Ten points to the first reader who catches what I’m quoting in the title (Josh G you are disqualified since we already talked about it)!
Last night we watched a segment on 60 Minutes (see link for print version) regarding the trend in America towards building larger and larger homes. Josh and I couldn’t ascertain what the point of the segment was, other than to make fun of people who like to combine architectural styles and/or to suggest that there is something immoral about living in a big house. Either way, I found myself taking umbrage with the insinuation that homeowners shouldn’t be allowed to do whatever they want with their resources. Frankly, if a person has the money to build a McMansion or Starter Castle, why shouldn’t they have a 4000, 8000, or 172000 square foot house? Some think it’s vulgar to have large houses, but what else should these people spend their money on, and who are we to dictate how they spend it after all as long as it was honestly gained? Such critics should leave aside their dreams of communism and deal with their own jealousy issues. Some think that people who aren’t masters of architectural styles, but who build houses that incorporate different things they like irrespective of architectural period should not be allowed to build big houses. Such critics should get off their high horses and understand that architectural taste is in the eye of the beholder (or homeowner).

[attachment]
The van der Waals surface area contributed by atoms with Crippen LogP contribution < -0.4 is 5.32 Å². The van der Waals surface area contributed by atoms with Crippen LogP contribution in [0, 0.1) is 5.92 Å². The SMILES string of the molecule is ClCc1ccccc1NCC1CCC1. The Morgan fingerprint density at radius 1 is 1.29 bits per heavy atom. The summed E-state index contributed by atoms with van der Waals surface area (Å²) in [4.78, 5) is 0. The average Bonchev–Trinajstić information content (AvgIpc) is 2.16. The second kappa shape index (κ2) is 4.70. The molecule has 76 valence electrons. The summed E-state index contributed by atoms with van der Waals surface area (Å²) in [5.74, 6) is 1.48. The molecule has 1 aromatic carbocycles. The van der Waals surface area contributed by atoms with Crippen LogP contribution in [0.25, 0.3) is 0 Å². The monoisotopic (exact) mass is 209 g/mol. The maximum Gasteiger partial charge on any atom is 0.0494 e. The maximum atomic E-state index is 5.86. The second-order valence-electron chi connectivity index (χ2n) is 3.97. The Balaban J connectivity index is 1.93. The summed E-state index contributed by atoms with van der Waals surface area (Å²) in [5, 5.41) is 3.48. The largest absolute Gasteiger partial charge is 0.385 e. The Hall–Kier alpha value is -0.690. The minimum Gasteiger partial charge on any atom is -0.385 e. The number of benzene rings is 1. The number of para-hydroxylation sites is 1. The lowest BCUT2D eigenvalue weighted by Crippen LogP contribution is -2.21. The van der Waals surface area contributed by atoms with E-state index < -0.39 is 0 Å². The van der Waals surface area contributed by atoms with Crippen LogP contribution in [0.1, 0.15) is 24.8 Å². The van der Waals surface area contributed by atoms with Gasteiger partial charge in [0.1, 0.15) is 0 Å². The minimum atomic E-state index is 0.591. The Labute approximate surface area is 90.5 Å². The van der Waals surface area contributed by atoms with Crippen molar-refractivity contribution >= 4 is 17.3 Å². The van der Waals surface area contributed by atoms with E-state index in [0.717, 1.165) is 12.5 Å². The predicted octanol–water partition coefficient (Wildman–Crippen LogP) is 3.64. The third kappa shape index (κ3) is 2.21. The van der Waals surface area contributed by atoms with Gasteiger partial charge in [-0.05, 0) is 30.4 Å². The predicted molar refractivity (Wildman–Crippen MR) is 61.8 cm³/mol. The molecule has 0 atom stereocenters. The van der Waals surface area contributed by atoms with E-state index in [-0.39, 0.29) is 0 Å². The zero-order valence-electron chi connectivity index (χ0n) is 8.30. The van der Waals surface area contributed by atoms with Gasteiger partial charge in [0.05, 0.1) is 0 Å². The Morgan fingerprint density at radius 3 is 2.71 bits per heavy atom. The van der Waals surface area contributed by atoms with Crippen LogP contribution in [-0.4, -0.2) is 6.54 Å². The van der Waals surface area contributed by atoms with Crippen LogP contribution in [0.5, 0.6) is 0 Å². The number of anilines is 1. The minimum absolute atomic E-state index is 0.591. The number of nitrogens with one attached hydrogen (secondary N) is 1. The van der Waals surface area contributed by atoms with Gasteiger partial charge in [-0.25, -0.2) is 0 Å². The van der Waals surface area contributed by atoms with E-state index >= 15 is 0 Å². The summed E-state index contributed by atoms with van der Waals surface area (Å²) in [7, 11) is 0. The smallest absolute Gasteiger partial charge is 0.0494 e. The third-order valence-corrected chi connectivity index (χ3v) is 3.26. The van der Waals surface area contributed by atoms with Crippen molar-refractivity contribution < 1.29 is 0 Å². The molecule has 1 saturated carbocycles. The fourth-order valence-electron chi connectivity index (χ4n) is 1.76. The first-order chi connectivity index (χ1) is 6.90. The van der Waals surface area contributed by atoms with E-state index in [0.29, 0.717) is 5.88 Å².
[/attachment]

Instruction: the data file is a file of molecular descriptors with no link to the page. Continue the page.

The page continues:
Yes, Virginia, I realize that the high horse comment is me calling the kettle black. Point duly noted.
At any rate, I think it’s important to remember that although we have obligations to God about our stewardship of our resources, we emphatically do not have any such obligation to the government, professors of urban sociology, or condescending 60 Minutes staffers.